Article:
Berheenia Jun 5, 2013 11:01 AM

                                  I'm campaigning hard for one of these. Can they do a meatloaf or a cornbread? This might tilt the odds in favor of the Breville. Hubby just wants a bigger microwave.

                                  1. re: Berheenia
                                    MidwesternerTT Jun 7, 2013 06:17 AM

                                    Get that countertop oven! I have an older version of the slightly less-pricey Cuisinart Toaster Oven with Convection similar to the one at the link below, and use if for everything, including cornbread and meatloaf. In the time it takes to preheat my large oven I can bake 2 batches of biscuits (6 at a time). If something's in an 8x8 or smaller pan, this is my appliance of choice.

                            2. k
                              kariin Jun 5, 2013 07:31 AM

                              Oops, forgot pattypans (my favorite)

                              Trim stem. Cut around the domed part of the patty. Remove and gently scoop out seeds and flesh in the center.. Trim the little 'dome lid' and reserve. Make the scooped, round center as big as possible w/out doing too deep. You shoould have a nice sized space for stuffing. Nuke or steam till softened. Make the stuffing highly seasoned - the squash can be bland. I use chopped shrimp, shallots, breadcrumbs, fresh basil, salt and lots of pepper, drizzle w/olive oil and fill space. Briefly bake till all is softened, run under broiler briefly and serve. The tiny ones are even better - a little time consuming but make the stuffing first. Trim, Scoop and cook all the little squash at one time and . Stuff all.
                              They make a great 1st course. here's link to a photo:


                              1. AmyH Jun 5, 2013 08:51 AM

                                Slice them lengthwise about 1/2 inch thick, brush with a mix of olive oil, garlic and oregano, and grill them. Sometimes I sprinkle with some shredded parmesan right when they come off the grill. Delicious!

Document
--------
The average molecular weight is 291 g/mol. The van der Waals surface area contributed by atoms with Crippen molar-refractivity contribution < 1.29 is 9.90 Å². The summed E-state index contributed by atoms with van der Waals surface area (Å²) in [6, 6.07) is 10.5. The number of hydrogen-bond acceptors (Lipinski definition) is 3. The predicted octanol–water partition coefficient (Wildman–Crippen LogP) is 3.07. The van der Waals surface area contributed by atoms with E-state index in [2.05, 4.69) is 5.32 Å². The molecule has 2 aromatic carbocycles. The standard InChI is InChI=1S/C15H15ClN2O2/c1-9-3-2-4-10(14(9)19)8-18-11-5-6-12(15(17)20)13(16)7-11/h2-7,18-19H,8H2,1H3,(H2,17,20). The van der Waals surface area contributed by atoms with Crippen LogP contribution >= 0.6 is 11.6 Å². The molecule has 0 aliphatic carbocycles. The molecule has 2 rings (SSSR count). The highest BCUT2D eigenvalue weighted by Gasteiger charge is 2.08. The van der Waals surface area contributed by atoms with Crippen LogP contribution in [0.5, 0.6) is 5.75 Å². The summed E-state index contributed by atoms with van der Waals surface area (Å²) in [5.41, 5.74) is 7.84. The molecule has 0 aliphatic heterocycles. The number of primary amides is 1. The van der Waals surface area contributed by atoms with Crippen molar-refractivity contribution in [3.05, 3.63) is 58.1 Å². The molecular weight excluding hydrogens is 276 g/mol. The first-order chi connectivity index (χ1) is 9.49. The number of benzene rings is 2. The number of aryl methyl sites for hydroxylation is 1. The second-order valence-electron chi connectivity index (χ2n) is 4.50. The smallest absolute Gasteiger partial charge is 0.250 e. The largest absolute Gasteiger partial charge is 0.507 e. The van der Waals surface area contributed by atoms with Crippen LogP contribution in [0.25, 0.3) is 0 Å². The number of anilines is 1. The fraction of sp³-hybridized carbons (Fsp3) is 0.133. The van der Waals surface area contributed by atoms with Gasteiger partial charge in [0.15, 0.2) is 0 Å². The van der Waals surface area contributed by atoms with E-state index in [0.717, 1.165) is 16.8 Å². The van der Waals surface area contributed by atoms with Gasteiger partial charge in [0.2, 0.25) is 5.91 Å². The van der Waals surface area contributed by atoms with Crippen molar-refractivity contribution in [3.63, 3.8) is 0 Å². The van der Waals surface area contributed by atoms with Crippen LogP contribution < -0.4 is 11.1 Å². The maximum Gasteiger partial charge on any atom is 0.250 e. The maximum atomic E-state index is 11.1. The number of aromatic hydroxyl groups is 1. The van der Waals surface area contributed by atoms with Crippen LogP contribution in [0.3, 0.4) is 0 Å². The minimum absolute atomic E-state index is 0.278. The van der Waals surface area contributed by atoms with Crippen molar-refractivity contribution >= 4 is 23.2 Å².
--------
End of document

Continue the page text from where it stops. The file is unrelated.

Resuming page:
3 Replies
                                1. re: AmyH
                                  c oliver Jun 5, 2013 11:23 AM

                                  I just slice them in half lengthwise and then do what you do. I only use small squash for this. I'd never stuff, fritter, etc when I have in season squash.

                                  1. re: c oliver
                                    AmyH Jun 5, 2013 12:14 PM

                                    Definitely only the small ones! Sometimes for the really small ones I halve them, but a little thicker and I do 2 cuts for 3 pieces. I like having a mix of squashes (like the OP) for color.

                                  2. re: AmyH
                                    ricepad Jun 5, 2013 11:36 AM

                                    I do this, and also grill up a red onion or two and Japanese eggplants, at the same time (both cut to about half an inch thick).

                                  3. a
                                    acssss Jun 5, 2013 12:05 PM

                                    Put them on a baking sheet - sprinkle them with olive oil, salt and a bit of cayenne pepper and a bit of cinnamon - and put them in a 400 degree oven for 1 to 1 1/2 hours - you can eat them like finger food or as a side dish - beautiful, delicious and oh so healthy!

                                    1. Njchicaa Jun 5, 2013 12:20 PM

                                      I make a loose interpretation of Paula Deen's squash casserole with green and yellow ones. I skip the cracker topping and add some dried thyme. It's really good.

                                      1. k
                                        kengk Jun 5, 2013 12:30 PM

                                        Cut them up into sticks about the size of your pinkie finger. Take out some of the core if they are larger. Saute in olive oil until just barely done, leave a little bite to them. Throw in a crushed clove of garlic or three and cook for another few seconds. Squeeze in lemon juice, throw in a knob of butter and some fresh thyme or basil if you have it.

                                        Show Hidden Posts